PCB cleanup makes uneven progress

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Bay Journal — By Timothy Wheeler — August 5, 2020

It’s been a slog, but efforts are making headway to rid the Anacostia River of long-banned toxic chemicals that make it unsafe to eat many locally caught fish.

After years of sampling and studies, District of Columbia officials have proposed tackling 11 hot spots of contamination in the lower Anacostia, which flows through DC before joining the Potomac River. The sediments in those places are laden with PCBs, or polychlorinated biphenyls, a pernicious family of synthetic chemicals still making their way into fish more than four decades after being outlawed because of their risks to human health and wildlife.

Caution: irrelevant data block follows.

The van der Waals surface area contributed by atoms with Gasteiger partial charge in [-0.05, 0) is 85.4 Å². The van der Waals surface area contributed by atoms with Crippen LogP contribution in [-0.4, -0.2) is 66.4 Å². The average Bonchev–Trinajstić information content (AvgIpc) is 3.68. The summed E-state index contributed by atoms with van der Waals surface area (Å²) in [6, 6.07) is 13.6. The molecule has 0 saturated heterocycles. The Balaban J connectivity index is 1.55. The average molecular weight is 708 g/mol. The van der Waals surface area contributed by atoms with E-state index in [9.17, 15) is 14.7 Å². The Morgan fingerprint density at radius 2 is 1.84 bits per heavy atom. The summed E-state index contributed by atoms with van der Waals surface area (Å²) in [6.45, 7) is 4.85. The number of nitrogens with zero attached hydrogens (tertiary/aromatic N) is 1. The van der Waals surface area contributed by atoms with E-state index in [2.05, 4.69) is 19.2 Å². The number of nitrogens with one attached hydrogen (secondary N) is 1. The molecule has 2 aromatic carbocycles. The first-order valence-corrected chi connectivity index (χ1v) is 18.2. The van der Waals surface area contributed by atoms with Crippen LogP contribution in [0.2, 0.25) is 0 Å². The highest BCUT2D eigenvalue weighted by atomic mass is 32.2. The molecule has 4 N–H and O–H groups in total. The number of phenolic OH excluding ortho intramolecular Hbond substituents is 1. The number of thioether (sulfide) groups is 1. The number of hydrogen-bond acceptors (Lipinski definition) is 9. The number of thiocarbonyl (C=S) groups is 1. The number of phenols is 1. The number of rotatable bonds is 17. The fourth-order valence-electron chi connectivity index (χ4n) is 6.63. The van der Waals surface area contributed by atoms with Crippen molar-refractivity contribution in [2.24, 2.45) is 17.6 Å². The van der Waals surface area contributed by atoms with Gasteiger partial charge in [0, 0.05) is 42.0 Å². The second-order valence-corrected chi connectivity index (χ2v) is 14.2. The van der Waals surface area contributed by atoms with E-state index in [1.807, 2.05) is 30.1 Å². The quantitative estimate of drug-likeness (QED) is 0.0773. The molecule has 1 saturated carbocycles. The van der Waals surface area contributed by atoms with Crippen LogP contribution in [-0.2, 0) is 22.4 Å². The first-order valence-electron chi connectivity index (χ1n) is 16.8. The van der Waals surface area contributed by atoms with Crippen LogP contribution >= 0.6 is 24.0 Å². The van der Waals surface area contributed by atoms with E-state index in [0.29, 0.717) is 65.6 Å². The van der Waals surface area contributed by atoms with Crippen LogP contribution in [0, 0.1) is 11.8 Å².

“We are making real progress,” Tommy Wells, director of the district’s Department of Energy and the Environment, said at a cleanup planning meeting in June. The department’s “early action” plan, unveiled late last year, calls for a combination of dredging, capping and treatment of the PCB-tainted sediments. The projected $30 million cost is nevertheless only a down payment on dealing with the full mixture of toxic wastes, pesticides and other harmful substances fouling the river.

But officials hope that by addressing these hot spots, they can at least reduce the health risks from eating locally caught fish. After reviewing hundreds of comments on the plan, they intend to announce Sept. 30 how they’ll proceed.

Read the full article at the Bay Journal

 

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